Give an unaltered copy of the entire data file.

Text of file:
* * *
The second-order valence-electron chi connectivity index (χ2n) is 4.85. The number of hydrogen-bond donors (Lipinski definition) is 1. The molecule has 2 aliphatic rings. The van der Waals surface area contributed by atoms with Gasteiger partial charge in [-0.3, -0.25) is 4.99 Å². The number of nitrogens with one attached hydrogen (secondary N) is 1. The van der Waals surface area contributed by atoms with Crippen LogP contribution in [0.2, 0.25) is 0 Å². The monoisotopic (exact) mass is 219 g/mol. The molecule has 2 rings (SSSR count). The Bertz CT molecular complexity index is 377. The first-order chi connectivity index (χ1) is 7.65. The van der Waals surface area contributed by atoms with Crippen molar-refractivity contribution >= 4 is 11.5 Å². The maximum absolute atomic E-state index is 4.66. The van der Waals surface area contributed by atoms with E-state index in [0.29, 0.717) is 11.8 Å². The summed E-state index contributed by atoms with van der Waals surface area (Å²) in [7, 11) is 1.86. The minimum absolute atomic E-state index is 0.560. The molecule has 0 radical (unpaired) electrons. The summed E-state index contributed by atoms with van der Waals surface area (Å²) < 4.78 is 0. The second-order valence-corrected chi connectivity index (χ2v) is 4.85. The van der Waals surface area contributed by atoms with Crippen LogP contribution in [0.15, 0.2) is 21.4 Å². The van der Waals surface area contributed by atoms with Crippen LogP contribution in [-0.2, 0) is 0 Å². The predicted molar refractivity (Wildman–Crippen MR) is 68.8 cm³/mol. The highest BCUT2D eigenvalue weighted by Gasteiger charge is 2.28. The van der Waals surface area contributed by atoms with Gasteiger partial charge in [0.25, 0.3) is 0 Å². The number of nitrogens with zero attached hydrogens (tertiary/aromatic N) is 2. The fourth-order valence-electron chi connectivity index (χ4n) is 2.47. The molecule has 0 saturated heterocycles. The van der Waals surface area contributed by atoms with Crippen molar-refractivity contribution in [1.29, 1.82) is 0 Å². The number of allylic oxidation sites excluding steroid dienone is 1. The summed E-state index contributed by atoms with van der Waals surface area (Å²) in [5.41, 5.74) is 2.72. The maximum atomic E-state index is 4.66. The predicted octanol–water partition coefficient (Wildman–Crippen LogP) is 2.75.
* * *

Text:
The second-order valence-electron chi connectivity index (χ2n) is 4.85. The number of hydrogen-bond donors (Lipinski definition) is 1. The molecule has 2 aliphatic rings. The van der Waals surface area contributed by atoms with Gasteiger partial charge in [-0.3, -0.25) is 4.99 Å². The number of nitrogens with one attached hydrogen (secondary N) is 1. The van der Waals surface area contributed by atoms with Crippen LogP contribution in [0.2, 0.25) is 0 Å². The monoisotopic (exact) mass is 219 g/mol. The molecule has 2 rings (SSSR count). The Bertz CT molecular complexity index is 377. The first-order chi connectivity index (χ1) is 7.65. The van der Waals surface area contributed by atoms with Crippen molar-refractivity contribution >= 4 is 11.5 Å². The maximum absolute atomic E-state index is 4.66. The van der Waals surface area contributed by atoms with E-state index in [0.29, 0.717) is 11.8 Å². The summed E-state index contributed by atoms with van der Waals surface area (Å²) in [7, 11) is 1.86. The minimum absolute atomic E-state index is 0.560. The molecule has 0 radical (unpaired) electrons. The summed E-state index contributed by atoms with van der Waals surface area (Å²) < 4.78 is 0. The second-order valence-corrected chi connectivity index (χ2v) is 4.85. The van der Waals surface area contributed by atoms with Crippen LogP contribution in [0.15, 0.2) is 21.4 Å². The van der Waals surface area contributed by atoms with Crippen LogP contribution in [-0.2, 0) is 0 Å². The predicted molar refractivity (Wildman–Crippen MR) is 68.8 cm³/mol. The highest BCUT2D eigenvalue weighted by Gasteiger charge is 2.28. The van der Waals surface area contributed by atoms with Gasteiger partial charge in [0.25, 0.3) is 0 Å². The number of nitrogens with zero attached hydrogens (tertiary/aromatic N) is 2. The fourth-order valence-electron chi connectivity index (χ4n) is 2.47. The molecule has 0 saturated heterocycles. The van der Waals surface area contributed by atoms with Crippen molar-refractivity contribution in [1.29, 1.82) is 0 Å². The number of allylic oxidation sites excluding steroid dienone is 1. The summed E-state index contributed by atoms with van der Waals surface area (Å²) in [5.41, 5.74) is 2.72. The maximum atomic E-state index is 4.66. The predicted octanol–water partition coefficient (Wildman–Crippen LogP) is 2.75.